Teva Pharmaceutical Industries Ltd (ADR) (NYSE:TEVA) is alleged to have bought its way into boosting its sales in foreign countries including Russia, Mexico, and Ukraine. Four years of investigations revealed that the drug maker may have been involved in business practices that were a likely infringement of the Foreign Corrupt Practices Act (FCPA).
The issue has been running for years and in 2012, the US Securities and Exchange Commission alongside the US Department of Justice sent out subpoenas to the drug maker requesting information.
However, Teva Pharmaceutical Industries Ltd (ADR) (NYSE:TEVA) has given a face-lift to its governance programs in order to set a new tone concerning the suspected bad behavior. This includes setting aside about $520 million that will be used in settling the allegations, which are said to have taken place between 2007 and 2013. Its latest earnings report outlines that the Israel-based drug maker is in advanced deliberations with the Fed on the issue.
The company asserts that since the allegations came into the limelight, it has been working on embracing a culture of compliance that is exercised across the board and underpins every business resolution. It also claims to have ended problematic business relationships to the extent of firing employees and shutting down operations in several countries. However, one employee, Keisha Hall, claimed in court that her firing was as a result of differences with supervisors and helping US officials with their investigation. The case has since been thrown out.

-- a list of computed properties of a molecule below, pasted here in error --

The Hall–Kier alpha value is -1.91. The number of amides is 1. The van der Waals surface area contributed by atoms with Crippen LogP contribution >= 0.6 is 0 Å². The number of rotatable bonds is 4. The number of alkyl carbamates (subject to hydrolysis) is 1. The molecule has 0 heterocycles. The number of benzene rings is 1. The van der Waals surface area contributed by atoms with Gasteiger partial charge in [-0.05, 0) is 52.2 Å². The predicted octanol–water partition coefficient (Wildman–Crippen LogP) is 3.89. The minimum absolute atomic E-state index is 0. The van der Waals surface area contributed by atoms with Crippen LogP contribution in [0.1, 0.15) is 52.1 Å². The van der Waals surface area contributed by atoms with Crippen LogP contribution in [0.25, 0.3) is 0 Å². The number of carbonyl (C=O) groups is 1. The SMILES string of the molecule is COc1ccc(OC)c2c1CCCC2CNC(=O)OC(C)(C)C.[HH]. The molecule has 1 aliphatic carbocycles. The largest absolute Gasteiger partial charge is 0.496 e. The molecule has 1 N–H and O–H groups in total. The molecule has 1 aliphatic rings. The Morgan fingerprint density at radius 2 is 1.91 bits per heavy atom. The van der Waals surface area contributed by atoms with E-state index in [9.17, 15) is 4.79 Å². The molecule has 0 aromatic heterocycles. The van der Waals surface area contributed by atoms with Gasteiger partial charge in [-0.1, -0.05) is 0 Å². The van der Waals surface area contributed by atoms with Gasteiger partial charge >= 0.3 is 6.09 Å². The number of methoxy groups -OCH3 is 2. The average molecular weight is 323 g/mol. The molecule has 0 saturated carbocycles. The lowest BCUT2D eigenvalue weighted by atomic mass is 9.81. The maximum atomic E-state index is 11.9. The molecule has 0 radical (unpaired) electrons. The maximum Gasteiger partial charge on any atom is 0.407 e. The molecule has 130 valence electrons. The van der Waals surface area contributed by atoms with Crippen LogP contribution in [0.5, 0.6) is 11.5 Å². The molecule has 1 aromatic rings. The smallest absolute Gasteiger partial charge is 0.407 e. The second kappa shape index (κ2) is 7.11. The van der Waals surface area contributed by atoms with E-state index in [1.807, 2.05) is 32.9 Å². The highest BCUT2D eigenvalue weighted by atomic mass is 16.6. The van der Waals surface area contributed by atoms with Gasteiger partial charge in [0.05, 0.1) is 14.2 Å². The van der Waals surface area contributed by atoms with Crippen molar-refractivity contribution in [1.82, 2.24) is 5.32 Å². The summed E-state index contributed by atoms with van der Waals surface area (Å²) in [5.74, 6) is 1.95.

In its earnings statement, the company pledged to do everything necessary to halt a recurrence. They said, “The compliance program that Teva has in place now is serious, rigorous, and comprehensive and is designed to protect the company and its subsidiaries against future violations.”
Breach of Foreign Corrupt Practices Act Across the Board
Apparently, Teva Pharmaceutical Industries Ltd (ADR) (NYSE:TEVA) has not been the only perpetrator. Novartis AG (NYSE:NVS), which has been pushed to pay $25 million for bribing doctors in China, is currently facing a bribery probe in Turkey. Over the past year, Bristol-Myers Squibb Co (NYSE:BMY) settled a $14 million payment for bribing doctors in China. In 2012, Eli Lilly and Co (NYSE:LLY) was accused of bribing foreign government officials in exchange for business in several countries. They agreed to pay more than $29 million.
The most recent case involves GlaxoSmithKline plc (NYSE:GSK), which was prompted to pay $20 million to settle a bribery scheme in China. Meanwhile, Teva’s stock closed at $37.60, registering a fall of $3.43 or 8.36% on Tuesday, and sits at 52-week lows.
Note: This article is written by Adam Russell and was originally published at Market Exclusive.